You might find it hard to believe that a book dealing with issues such as sex trafficking could have much in common with a 15th century saint, but in this guest piece author Michael Grothaus explains how Joan of Arc inspired his character Epiphany Jones.
The Correlations Between Joan of Arc and Epiphany Jones
If you’ve already read some reviews of EPIPHANY JONES you’ll know my novel deals with many topics and themes: sex trafficking, our society’s addiction to sex and celebrity, isolation in an age of mass media. But another theme the book explores is one of reason versus faith.
It’s a theme that plays out among the two main characters. Jerry Dresden is psychologically wounded addict who has long ago lost any faith he had due to multiple tragedies in his life. Then there’s Epiphany, for whom the book is named after. She quite literally believes she hears voices from God and that God himself is helping her achieve her goals, as twisted as some of her means may be.
When creating the character of Epiphany, I wanted to create this force of nature—someone who has experienced the worst horrors, yet could get back up and fight for what she believes in. So it was only natural that one of my main models for Epiphany was Joan of Arc. For the record, I was raised Catholic and until my early 30s believed in some kind of god. But despite being an atheist now, I’ve remained enthralled by Joan of Arc.
Joan of Arc is, in my opinion, the most fascinating person who has ever lived. And she’s so fascinating because everything we know about her—excluding whether or not she actually heard the voice of God—is indisputable fact. And we know these facts about her because there were two major, well-documented trials surrounding her which were very public, and for both of which extremely detailed records were kept. The first trial was in 1431 when, after she had saved France, the French gave her over to a French-English faction who charged her with heresy and burnt her alive. She was 19. The second trial occurred 25 years after her death and found her innocent of all prior charges.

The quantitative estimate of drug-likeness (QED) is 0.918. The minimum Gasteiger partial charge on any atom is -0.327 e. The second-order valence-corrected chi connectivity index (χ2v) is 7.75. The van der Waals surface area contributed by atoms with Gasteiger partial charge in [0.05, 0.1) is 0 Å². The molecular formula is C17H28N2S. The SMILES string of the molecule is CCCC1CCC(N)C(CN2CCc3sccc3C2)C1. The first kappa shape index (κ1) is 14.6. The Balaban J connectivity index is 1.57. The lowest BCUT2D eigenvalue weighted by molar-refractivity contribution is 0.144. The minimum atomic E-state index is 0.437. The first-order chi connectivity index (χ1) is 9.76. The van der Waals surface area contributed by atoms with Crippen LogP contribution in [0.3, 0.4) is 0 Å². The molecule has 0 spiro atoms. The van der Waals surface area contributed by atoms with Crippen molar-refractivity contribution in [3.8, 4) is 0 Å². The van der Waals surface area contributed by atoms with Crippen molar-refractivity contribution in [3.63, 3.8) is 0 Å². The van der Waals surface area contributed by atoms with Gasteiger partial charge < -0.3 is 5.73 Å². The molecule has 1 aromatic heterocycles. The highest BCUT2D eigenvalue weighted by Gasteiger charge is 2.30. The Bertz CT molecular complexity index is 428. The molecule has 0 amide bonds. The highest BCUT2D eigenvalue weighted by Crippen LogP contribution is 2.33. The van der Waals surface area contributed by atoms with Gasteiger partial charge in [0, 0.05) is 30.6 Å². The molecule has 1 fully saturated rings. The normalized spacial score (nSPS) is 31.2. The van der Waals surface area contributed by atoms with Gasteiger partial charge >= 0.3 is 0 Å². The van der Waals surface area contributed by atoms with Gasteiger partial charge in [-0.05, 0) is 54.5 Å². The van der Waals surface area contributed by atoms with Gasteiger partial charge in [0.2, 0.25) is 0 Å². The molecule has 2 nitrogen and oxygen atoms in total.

And the facts from these trials are indisputable: at the age of 17, Joan—a poor, uneducated French farm girl who couldn’t read or write–rallied the broken and beaten armies of France—a country broke, decimated by years of war with the English, and on the verge of collapse—and with zero military training, inspired those armies to rise up again and personally led them on the battlefield, and in just two years reclaimed her country from the hands of the English. Even in the 21st century I don’t know a 17 year-old of either sex who could do that. Hell, I don’t know a 17 year-old who can get out of bed on the weekend before noon. And this was almost 600 years ago when peasant girls were, at best, expected to work on the farm, have babies, and do whatever their husband told them.